NEW YORK – Council Member Rory I. Lancman, Chair of the Committee on Courts & Legal Services, and representatives from legal services providers and labor unions held a press conference today to call for increased city funding to support low-wage workers facing wage-theft, discrimination and other workplace violations. The press conference took place prior to a Committee on Courts & Legal Services hearing to examine the issue.
Employment law and workplace rights violations are a serious problem affecting low-wage workers. These violations come in different forms, including failure to pay overtime or minimum wage, forcing employees to work off the clock, illegal pay deductions, and retaliation for making a complaint or joining a union. Some industries are plagued by ‘misclassification,’ where employers label workers as ‘contractors’ instead of ‘employees’ in order to deny workers the rights and benefits they are legally entitled to.
Denying workers the salary or benefits they have earned makes it much more difficult for families to afford basic necessities and exacerbates the income inequality problem that already plagues our city. A 2010 study by the National Employment Law Project estimated that more than 317,000 workers in New York City suffer at least one pay-based labor or employment law violation per week. That translates into an annual loss of more than $1 billion for low-wage New Yorkers.
“In our efforts to combat income inequality and ensure the most basic legal protections for all our residents, workers’ rights are the next frontier,” said Council Member Rory I. Lancman. “Too many low-wage workers in New York City are not compensated fairly for the hours they have worked and their families struggle to make ends meet as a result. Increased enforcement will benefit our community’s most vulnerable — those living paycheck to paycheck who can’t afford to make waves or challenge the boss – as well as boost our city’s economy and prevent principled businesses from being put at a competitive disadvantage for following the law.”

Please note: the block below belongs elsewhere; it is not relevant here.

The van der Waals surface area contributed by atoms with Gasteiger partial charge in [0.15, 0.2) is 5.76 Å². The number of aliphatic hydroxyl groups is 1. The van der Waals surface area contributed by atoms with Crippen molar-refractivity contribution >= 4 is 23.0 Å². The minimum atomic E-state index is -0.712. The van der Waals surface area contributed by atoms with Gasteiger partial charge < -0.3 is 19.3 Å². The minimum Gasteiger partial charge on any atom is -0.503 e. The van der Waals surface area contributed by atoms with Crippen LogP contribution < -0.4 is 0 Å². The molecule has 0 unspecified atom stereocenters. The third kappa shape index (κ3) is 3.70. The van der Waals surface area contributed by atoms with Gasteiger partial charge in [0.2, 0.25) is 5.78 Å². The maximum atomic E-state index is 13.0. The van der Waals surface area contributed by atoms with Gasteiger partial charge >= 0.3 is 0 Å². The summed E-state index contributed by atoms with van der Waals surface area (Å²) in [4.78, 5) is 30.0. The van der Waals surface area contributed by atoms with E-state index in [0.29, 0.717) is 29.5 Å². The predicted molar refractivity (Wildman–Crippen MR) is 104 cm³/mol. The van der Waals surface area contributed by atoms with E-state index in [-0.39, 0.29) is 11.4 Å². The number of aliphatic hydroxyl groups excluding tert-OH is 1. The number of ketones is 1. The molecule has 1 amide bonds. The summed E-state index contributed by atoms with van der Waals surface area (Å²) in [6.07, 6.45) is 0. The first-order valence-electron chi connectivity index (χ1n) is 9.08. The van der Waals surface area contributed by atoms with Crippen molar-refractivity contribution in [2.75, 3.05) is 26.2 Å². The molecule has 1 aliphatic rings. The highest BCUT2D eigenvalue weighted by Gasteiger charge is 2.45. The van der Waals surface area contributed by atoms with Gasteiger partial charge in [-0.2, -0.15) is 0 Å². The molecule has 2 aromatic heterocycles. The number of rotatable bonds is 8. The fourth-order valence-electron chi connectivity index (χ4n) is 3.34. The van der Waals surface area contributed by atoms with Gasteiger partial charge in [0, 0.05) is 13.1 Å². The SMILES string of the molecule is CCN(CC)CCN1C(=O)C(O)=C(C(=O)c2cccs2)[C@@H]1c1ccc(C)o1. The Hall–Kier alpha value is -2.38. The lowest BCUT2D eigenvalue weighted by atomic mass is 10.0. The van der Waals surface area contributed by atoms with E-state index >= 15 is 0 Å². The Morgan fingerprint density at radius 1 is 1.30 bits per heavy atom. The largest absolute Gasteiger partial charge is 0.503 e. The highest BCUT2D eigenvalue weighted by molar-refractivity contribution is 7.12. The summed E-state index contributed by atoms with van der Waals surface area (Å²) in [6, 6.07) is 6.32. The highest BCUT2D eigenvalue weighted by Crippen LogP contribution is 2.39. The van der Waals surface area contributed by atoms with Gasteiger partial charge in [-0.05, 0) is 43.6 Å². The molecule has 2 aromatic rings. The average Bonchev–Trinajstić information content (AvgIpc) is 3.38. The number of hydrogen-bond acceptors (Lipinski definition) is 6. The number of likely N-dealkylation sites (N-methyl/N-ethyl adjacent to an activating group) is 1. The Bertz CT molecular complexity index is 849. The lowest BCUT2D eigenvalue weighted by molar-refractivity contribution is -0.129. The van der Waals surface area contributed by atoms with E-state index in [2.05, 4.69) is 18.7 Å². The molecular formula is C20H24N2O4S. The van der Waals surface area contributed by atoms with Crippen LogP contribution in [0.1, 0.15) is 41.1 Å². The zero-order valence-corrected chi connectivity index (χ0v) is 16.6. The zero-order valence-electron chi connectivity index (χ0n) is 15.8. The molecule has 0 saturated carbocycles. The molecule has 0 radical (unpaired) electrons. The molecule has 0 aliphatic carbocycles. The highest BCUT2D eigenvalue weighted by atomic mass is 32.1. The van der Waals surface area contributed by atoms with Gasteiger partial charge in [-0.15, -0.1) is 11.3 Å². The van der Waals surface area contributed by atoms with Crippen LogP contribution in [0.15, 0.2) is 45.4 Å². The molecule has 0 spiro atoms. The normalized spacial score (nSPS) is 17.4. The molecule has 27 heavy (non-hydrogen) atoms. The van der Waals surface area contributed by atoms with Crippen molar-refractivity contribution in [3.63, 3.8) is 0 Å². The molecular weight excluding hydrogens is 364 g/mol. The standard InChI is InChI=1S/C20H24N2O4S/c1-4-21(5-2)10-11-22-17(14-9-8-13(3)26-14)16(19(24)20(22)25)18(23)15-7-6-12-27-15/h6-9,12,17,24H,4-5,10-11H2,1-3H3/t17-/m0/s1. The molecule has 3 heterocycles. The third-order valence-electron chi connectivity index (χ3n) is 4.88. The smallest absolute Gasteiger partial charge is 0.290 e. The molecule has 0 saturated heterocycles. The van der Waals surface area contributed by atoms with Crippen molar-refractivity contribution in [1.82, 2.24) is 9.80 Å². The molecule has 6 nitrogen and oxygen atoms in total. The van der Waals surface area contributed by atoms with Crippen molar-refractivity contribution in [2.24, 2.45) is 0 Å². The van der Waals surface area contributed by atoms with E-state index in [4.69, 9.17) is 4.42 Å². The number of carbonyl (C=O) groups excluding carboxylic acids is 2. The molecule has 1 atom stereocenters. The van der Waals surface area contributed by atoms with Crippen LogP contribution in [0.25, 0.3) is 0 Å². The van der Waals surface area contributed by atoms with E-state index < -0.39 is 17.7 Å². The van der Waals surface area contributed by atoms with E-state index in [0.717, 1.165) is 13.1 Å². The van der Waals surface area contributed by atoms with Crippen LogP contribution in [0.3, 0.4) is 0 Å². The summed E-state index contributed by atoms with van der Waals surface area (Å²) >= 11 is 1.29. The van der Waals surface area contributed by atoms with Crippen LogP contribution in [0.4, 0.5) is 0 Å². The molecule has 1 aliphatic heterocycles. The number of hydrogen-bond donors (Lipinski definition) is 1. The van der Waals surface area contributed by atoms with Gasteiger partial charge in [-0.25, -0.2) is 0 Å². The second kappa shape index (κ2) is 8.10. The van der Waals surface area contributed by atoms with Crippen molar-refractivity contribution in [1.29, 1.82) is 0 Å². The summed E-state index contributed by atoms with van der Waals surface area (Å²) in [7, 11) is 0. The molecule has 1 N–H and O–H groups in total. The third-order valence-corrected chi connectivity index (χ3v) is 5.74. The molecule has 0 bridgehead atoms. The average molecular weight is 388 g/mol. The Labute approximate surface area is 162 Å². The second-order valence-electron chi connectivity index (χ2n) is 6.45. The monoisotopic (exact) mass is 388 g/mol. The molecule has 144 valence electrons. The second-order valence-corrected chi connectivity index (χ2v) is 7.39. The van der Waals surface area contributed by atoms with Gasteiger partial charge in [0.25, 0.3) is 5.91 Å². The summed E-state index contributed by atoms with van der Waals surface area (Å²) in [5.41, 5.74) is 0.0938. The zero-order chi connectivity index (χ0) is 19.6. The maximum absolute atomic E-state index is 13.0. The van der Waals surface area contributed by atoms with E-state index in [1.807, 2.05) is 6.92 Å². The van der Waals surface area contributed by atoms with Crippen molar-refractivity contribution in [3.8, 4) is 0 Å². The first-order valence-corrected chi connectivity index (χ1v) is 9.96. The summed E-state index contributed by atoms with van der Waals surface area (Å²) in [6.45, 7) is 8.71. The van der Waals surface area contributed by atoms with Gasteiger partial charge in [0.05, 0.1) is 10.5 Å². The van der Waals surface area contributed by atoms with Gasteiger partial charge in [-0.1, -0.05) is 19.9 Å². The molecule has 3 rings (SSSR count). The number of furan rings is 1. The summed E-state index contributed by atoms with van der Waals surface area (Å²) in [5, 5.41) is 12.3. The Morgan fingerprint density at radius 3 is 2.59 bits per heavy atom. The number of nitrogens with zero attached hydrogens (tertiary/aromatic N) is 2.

Today’s press conference and Courts & Legal Services Committee hearing come as legal services funding for low-wage workers in New York City has lagged behind other priorities. Last fiscal year, New York City allocated more than $110 million dollars towards civil legal services, but only a small percentage of funded cases were employment related. Government-funded civil legal services are especially important, since low-wage workers can rarely afford to pay private attorneys upfront and the monetary takeaway from a case is oftentimes less than the actual cost to bring the case forward.
“At this critical moment when immigrant communities are increasingly preyed upon by employers taking advantage of heightened vulnerability, the demand for legal representation far outweighs the services available. Make the Road New York urges the New York City Council to significantly expand support for legal services for low-wage workers,” said Elizabeth Joynes Jordan, Supervising Attorney, Make the Road New York.
“NYLAG applauds the City Council for recognizing the unique vulnerability of low-wage workers, who are often taken advantage of and discriminated against by their employers,” said Beth Goldman, President & Attorney-in-Charge of the New York Legal Assistance Group. “We urge the City Council and the Administration to increase funding in next year’s budget to expand critical legal services for low-income working New Yorkers.”
“It is imperative the City devote additional resources to combat wage theft and the rampant misclassification of workers. The City must not be complicit in the exploitation of a vulnerable workforce,” said David Caraballoso, President of Concrete Carpenters Local 212.
“I commend Council Member Lancman for advocating for additional funding to provide free, legal services to low-wage workers to help with workers’ rights cases. I also urge the Council to consider funding additional initiatives that would address the barriers workers face,” said Ernesto Salazar, member of the Retail, Wholesale and Department Store Union (RWDSU).
“As the Laborers union, we have successfully fought for and won over $21 million in stolen wages for non-union construction workers but we need more help in this fight. A worker is being taken advantage of every day in New York City and to take on this systemic problem, real resources must be put forward,” said Lavon Chambers, Assistant Director of the Greater New York Laborers-Employers Cooperation and Education Trust (GNY LECET).